I was looking through that link from Bettyhn to the snail page. Happy to say we're using all of the organic methods, though instead of a "poker" I just pick up snails and toss them to the concrete, and when I get out of the garden I step on them. And I use the beer trick. I've gotten upwards of 100 snails per bowl that way, especially in wet years when we have so many more. I like the idea of moistened wet dog food in the garden to attract them, but I think I'd attract too many other things, many on four feet, that way.

And on the cutworm link, again, I simply skimmed, but there was an "ah-ha!" moment - my eggplants have been doing better this year, fewer lace bugs on the leaves. But then I realized that's because they're attacking the sunflowers instead. That page talks about planting sunflowers around the perimeter to attract cut worms, but it is also a more attractive plant for lace bugs, that is also great. Not lace-winged, just lace bug.

Great stuff! Alice, for all sorts of organic recipes and up-to-date information about plant stuff (I need to try the Bio-Wash, also called Plant-Wash, the next category of insecticidal soaps, and Thrive, which helps with soil health and microrhizal fungi. You know, like the white strands that form in good compost.) http://www.DirtDoctor.com.

SRS


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Subject: RE: BS: Gardening 2010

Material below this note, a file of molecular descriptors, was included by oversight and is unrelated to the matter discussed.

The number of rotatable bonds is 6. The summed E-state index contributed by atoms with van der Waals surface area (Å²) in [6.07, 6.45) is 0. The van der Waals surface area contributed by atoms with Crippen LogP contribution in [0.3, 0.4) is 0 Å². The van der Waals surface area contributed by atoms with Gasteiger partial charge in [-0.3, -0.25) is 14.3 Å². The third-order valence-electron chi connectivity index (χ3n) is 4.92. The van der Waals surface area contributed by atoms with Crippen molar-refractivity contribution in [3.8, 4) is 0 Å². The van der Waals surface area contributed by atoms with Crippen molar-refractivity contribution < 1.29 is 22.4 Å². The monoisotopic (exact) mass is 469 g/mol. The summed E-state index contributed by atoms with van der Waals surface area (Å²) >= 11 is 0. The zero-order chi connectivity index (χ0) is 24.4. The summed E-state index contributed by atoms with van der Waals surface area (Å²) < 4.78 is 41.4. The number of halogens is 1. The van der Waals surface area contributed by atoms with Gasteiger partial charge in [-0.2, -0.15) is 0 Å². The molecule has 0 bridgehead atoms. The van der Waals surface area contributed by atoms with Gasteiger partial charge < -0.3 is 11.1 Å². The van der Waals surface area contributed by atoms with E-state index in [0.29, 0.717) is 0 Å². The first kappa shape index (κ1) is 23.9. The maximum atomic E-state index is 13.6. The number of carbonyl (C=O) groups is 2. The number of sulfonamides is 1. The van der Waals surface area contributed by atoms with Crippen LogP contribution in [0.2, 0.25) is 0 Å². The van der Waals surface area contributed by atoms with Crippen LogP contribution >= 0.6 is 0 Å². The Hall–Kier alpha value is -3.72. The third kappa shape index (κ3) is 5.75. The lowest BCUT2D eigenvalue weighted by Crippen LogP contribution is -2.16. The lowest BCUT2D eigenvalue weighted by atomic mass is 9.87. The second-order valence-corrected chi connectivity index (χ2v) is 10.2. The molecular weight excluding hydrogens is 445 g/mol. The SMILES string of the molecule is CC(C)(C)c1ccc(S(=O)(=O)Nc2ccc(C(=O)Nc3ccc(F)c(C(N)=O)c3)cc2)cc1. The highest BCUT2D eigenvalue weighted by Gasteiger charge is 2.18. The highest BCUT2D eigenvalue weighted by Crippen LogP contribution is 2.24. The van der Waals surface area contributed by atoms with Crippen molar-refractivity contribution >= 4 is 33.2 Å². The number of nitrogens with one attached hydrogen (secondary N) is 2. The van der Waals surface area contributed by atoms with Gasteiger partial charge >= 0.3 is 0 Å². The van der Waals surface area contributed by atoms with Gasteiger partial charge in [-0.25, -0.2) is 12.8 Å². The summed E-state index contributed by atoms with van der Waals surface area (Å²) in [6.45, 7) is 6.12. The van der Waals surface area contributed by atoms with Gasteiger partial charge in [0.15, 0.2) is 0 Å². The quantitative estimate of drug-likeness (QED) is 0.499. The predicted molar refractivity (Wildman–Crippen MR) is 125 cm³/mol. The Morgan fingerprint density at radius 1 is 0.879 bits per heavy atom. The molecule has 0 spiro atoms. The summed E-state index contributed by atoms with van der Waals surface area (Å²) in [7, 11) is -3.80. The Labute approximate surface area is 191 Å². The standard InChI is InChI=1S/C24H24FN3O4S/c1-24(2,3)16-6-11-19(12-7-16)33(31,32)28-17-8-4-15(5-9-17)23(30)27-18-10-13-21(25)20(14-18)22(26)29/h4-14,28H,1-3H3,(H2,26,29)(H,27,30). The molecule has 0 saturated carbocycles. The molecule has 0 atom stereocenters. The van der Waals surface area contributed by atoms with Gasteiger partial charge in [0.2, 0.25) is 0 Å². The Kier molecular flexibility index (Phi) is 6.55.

From: Alice
Date: 20 Jun 10 - 09:47 PM

VIDEO Billings tornado, taken from car near Metra Arena


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Subject: RE: BS: Gardening 2010
From: Alice
Date: 20 Jun 10 - 09:33 PM

Reading the website of the TV station in Billings - many business buildings demolished, power lines out, flooding downhill in the city.

The Antiques Road Show was going to be held/filmed in Billings this coming weekend at the Metra. There is more than one building at that convention center/arena. I don't know if they will be able to go ahead with filming the program there.


Alice


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Subject: RE: BS: Gardening 2010
From: maeve
Date: 20 Jun 10 - 08:59 PM

Good luck, Alice. Do you need some row cover?

maeve


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Subject: RE: BS: Gardening 2010
From: Alice
Date: 20 Jun 10 - 08:46 PM

Tornado just touched down in Billings. I called and talked to a friend there who rode it out in her basement. Power lines are down, several large buildings destroyed, flooding downtown from the rain, baseball sized hail on the ground. The only damage at her house she can see is a broken skylight. Still too early to get all the news details.

I could feel the air temperature dropping while I was on the phone with her. Covered the garden again in case of hail here.

A.


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Subject: RE: BS: Gardening 2010
From: Bobert
Date: 20 Jun 10 - 08:34 PM

You must be way behind us, maire-aine... Ours are startin' to give out... We've had 'um on cereal, we've baked 'um into cobbler and we've put up about 5 pints of (seedless, thanks to our new Squeezo gizmo) jelly... We cooked down about a half a gallon today to run thru the "gizmo" for some more jelly... We'll put them in 1/2 pint jars for give aways...